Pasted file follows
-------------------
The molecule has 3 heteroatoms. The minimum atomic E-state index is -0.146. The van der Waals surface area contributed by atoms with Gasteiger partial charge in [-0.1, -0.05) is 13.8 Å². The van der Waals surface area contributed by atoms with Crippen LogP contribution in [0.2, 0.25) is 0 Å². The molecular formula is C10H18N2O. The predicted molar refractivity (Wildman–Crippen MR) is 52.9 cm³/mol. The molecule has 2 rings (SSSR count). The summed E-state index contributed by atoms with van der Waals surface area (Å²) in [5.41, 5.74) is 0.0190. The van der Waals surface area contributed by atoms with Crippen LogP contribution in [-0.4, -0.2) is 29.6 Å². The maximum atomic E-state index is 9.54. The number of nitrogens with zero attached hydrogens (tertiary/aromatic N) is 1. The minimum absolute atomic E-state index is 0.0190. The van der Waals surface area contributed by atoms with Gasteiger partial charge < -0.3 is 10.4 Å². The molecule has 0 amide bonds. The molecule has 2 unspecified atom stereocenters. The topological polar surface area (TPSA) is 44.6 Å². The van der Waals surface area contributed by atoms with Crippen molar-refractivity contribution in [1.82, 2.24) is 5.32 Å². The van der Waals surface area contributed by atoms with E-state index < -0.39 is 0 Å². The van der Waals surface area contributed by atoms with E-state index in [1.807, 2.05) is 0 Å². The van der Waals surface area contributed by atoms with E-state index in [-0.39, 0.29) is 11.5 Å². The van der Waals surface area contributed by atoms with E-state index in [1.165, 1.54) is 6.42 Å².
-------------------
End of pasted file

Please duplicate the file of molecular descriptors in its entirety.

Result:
The molecule has 3 heteroatoms. The minimum atomic E-state index is -0.146. The van der Waals surface area contributed by atoms with Gasteiger partial charge in [-0.1, -0.05) is 13.8 Å². The van der Waals surface area contributed by atoms with Crippen LogP contribution in [0.2, 0.25) is 0 Å². The molecular formula is C10H18N2O. The predicted molar refractivity (Wildman–Crippen MR) is 52.9 cm³/mol. The molecule has 2 rings (SSSR count). The summed E-state index contributed by atoms with van der Waals surface area (Å²) in [5.41, 5.74) is 0.0190. The van der Waals surface area contributed by atoms with Crippen LogP contribution in [-0.4, -0.2) is 29.6 Å². The maximum atomic E-state index is 9.54. The number of nitrogens with zero attached hydrogens (tertiary/aromatic N) is 1. The minimum absolute atomic E-state index is 0.0190. The van der Waals surface area contributed by atoms with Gasteiger partial charge < -0.3 is 10.4 Å². The molecule has 0 amide bonds. The molecule has 2 unspecified atom stereocenters. The topological polar surface area (TPSA) is 44.6 Å². The van der Waals surface area contributed by atoms with Crippen molar-refractivity contribution in [1.82, 2.24) is 5.32 Å². The van der Waals surface area contributed by atoms with E-state index < -0.39 is 0 Å². The van der Waals surface area contributed by atoms with E-state index in [1.807, 2.05) is 0 Å². The van der Waals surface area contributed by atoms with E-state index in [-0.39, 0.29) is 11.5 Å². The van der Waals surface area contributed by atoms with E-state index in [1.165, 1.54) is 6.42 Å².